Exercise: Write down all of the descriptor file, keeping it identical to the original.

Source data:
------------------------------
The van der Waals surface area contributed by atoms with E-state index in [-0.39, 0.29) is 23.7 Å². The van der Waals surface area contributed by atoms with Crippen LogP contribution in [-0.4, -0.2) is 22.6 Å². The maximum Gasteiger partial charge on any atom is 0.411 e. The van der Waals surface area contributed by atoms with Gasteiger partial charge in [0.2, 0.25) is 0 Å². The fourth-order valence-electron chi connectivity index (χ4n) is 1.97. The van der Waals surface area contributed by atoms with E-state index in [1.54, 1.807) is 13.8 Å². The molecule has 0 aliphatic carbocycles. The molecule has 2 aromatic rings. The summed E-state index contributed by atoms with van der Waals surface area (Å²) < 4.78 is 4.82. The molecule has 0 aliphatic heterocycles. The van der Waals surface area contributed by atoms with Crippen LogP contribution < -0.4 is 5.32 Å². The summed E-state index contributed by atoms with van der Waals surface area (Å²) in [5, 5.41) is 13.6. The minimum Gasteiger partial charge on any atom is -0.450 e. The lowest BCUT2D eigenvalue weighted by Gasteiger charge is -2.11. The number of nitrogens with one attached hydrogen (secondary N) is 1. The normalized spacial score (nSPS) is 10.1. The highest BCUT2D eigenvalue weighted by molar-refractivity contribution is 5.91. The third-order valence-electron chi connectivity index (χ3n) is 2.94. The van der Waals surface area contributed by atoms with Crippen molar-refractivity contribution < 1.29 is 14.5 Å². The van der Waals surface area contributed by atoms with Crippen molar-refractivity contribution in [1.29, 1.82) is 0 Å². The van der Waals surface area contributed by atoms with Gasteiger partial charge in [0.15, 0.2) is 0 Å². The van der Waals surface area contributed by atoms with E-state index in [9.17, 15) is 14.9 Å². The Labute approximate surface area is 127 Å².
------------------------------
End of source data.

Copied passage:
The van der Waals surface area contributed by atoms with E-state index in [-0.39, 0.29) is 23.7 Å². The van der Waals surface area contributed by atoms with Crippen LogP contribution in [-0.4, -0.2) is 22.6 Å². The maximum Gasteiger partial charge on any atom is 0.411 e. The van der Waals surface area contributed by atoms with Gasteiger partial charge in [0.2, 0.25) is 0 Å². The fourth-order valence-electron chi connectivity index (χ4n) is 1.97. The van der Waals surface area contributed by atoms with E-state index in [1.54, 1.807) is 13.8 Å². The molecule has 0 aliphatic carbocycles. The molecule has 2 aromatic rings. The summed E-state index contributed by atoms with van der Waals surface area (Å²) < 4.78 is 4.82. The molecule has 0 aliphatic heterocycles. The van der Waals surface area contributed by atoms with Crippen LogP contribution < -0.4 is 5.32 Å². The summed E-state index contributed by atoms with van der Waals surface area (Å²) in [5, 5.41) is 13.6. The minimum Gasteiger partial charge on any atom is -0.450 e. The lowest BCUT2D eigenvalue weighted by Gasteiger charge is -2.11. The number of nitrogens with one attached hydrogen (secondary N) is 1. The normalized spacial score (nSPS) is 10.1. The highest BCUT2D eigenvalue weighted by molar-refractivity contribution is 5.91. The third-order valence-electron chi connectivity index (χ3n) is 2.94. The van der Waals surface area contributed by atoms with Crippen molar-refractivity contribution < 1.29 is 14.5 Å². The van der Waals surface area contributed by atoms with Crippen molar-refractivity contribution in [1.29, 1.82) is 0 Å². The van der Waals surface area contributed by atoms with Gasteiger partial charge in [0.15, 0.2) is 0 Å². The van der Waals surface area contributed by atoms with E-state index in [9.17, 15) is 14.9 Å². The Labute approximate surface area is 127 Å².